News bites: Mining report delayed, rethinking economic growth, and more

China is barring its airlines from paying European Union carbon emissions charges, The Associated Press reports.

The Guardian reports that the EU’s climate chief says it’s time to rethink the wisdom of economic growth the way it’s currently defined. From its item:

Overconsumption of critical resources, and the rising prices of key commodities such as food, energy and natural materials as a result, risk derailing the world economy — but these problems will not be tackled unless today's economic models are overhauled, according to Connie Hedegaard, EU commissioner for climate action. That is because judging economic growth purely on the basis of production and consumption, as happens now, encourages rampant overconsumption and fails to value the natural environment.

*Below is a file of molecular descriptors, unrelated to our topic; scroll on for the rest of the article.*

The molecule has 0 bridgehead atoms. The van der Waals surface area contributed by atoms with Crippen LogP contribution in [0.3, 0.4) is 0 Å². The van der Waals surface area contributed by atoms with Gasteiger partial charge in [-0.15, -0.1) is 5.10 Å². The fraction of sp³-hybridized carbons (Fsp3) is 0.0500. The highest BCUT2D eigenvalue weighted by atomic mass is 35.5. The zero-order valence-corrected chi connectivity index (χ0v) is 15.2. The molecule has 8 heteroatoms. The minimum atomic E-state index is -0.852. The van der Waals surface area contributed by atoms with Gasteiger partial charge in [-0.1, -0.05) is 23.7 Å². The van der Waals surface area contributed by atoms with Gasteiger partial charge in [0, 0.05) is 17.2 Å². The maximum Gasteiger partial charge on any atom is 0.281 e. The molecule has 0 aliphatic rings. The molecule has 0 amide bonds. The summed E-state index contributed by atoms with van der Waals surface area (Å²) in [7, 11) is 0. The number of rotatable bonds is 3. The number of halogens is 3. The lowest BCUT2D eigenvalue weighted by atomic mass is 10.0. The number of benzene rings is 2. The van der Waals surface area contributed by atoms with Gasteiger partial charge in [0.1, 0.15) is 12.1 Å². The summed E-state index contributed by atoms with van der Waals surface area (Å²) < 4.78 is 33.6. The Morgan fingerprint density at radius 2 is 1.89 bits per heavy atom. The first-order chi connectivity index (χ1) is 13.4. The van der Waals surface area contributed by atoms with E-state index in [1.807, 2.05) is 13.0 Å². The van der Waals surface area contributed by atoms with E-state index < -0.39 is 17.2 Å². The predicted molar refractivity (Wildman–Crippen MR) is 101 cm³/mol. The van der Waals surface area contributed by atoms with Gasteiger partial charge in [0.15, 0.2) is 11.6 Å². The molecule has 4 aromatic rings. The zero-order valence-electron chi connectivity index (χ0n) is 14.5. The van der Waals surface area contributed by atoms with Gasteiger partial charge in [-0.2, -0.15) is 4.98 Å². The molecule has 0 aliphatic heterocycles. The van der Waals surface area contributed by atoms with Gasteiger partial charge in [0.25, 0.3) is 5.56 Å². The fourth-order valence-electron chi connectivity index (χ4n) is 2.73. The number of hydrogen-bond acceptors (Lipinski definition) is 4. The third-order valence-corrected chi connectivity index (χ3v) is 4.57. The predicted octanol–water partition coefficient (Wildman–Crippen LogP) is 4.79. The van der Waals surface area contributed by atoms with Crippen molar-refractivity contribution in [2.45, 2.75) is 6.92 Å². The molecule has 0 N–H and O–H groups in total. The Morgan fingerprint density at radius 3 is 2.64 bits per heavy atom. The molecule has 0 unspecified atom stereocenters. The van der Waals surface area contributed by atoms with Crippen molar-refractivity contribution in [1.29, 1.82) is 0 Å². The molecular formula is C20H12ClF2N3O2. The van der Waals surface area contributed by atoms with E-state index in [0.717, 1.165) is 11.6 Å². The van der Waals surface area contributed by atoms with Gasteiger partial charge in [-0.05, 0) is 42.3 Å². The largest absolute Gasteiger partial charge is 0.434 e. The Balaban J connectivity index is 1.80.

The Washington Post reports that a major study on whether diesel exhaust causes lung cancer in miners has been delayed by “industry and congressional insistence on seeing study data and documents before the public does.”

Canada’s PostMedia news service reports on a poll that shows a majority of Canadians oppose hydraulic fracturing and would back a moratorium on the controversial natural-gas extraction method.

AP looks at Shell Oil's controversial push to begin drilling this year in Arctic waters off Alaska's coast.